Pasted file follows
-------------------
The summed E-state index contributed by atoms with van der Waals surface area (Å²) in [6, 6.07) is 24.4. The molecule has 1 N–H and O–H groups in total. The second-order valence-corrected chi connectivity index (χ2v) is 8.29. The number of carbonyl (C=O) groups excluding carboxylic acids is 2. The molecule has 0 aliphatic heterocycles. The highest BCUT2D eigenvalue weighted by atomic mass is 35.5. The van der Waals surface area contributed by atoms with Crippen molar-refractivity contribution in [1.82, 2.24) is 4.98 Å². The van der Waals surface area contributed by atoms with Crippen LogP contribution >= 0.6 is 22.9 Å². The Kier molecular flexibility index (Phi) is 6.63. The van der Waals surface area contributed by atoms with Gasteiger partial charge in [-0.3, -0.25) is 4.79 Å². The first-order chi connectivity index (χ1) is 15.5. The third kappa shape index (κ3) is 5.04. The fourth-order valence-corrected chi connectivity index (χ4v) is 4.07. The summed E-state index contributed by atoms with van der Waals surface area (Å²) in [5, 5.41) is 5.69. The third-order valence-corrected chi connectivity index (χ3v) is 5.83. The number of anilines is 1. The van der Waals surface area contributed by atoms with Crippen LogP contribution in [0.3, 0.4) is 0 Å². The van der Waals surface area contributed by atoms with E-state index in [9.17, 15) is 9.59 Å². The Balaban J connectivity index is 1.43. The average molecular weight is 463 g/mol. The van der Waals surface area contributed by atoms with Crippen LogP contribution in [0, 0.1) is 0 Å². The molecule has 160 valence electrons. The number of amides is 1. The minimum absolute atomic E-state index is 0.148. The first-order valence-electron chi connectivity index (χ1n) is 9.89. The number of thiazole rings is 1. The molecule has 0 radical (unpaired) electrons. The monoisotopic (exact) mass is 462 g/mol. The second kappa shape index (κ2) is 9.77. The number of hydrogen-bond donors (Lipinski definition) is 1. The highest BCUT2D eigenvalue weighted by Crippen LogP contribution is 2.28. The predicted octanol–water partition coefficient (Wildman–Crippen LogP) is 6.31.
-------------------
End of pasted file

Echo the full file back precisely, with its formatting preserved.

The summed E-state index contributed by atoms with van der Waals surface area (Å²) in [6, 6.07) is 24.4. The molecule has 1 N–H and O–H groups in total. The second-order valence-corrected chi connectivity index (χ2v) is 8.29. The number of carbonyl (C=O) groups excluding carboxylic acids is 2. The molecule has 0 aliphatic heterocycles. The highest BCUT2D eigenvalue weighted by atomic mass is 35.5. The van der Waals surface area contributed by atoms with Crippen molar-refractivity contribution in [1.82, 2.24) is 4.98 Å². The van der Waals surface area contributed by atoms with Crippen LogP contribution >= 0.6 is 22.9 Å². The Kier molecular flexibility index (Phi) is 6.63. The van der Waals surface area contributed by atoms with Gasteiger partial charge in [-0.3, -0.25) is 4.79 Å². The first-order chi connectivity index (χ1) is 15.5. The third kappa shape index (κ3) is 5.04. The fourth-order valence-corrected chi connectivity index (χ4v) is 4.07. The summed E-state index contributed by atoms with van der Waals surface area (Å²) in [5, 5.41) is 5.69. The third-order valence-corrected chi connectivity index (χ3v) is 5.83. The number of anilines is 1. The van der Waals surface area contributed by atoms with Crippen LogP contribution in [0.3, 0.4) is 0 Å². The van der Waals surface area contributed by atoms with E-state index in [9.17, 15) is 9.59 Å². The Balaban J connectivity index is 1.43. The average molecular weight is 463 g/mol. The van der Waals surface area contributed by atoms with Crippen LogP contribution in [0, 0.1) is 0 Å². The molecule has 160 valence electrons. The number of amides is 1. The minimum absolute atomic E-state index is 0.148. The first-order valence-electron chi connectivity index (χ1n) is 9.89. The number of thiazole rings is 1. The molecule has 0 radical (unpaired) electrons. The monoisotopic (exact) mass is 462 g/mol. The second kappa shape index (κ2) is 9.77. The number of hydrogen-bond donors (Lipinski definition) is 1. The highest BCUT2D eigenvalue weighted by Crippen LogP contribution is 2.28. The predicted octanol–water partition coefficient (Wildman–Crippen LogP) is 6.31.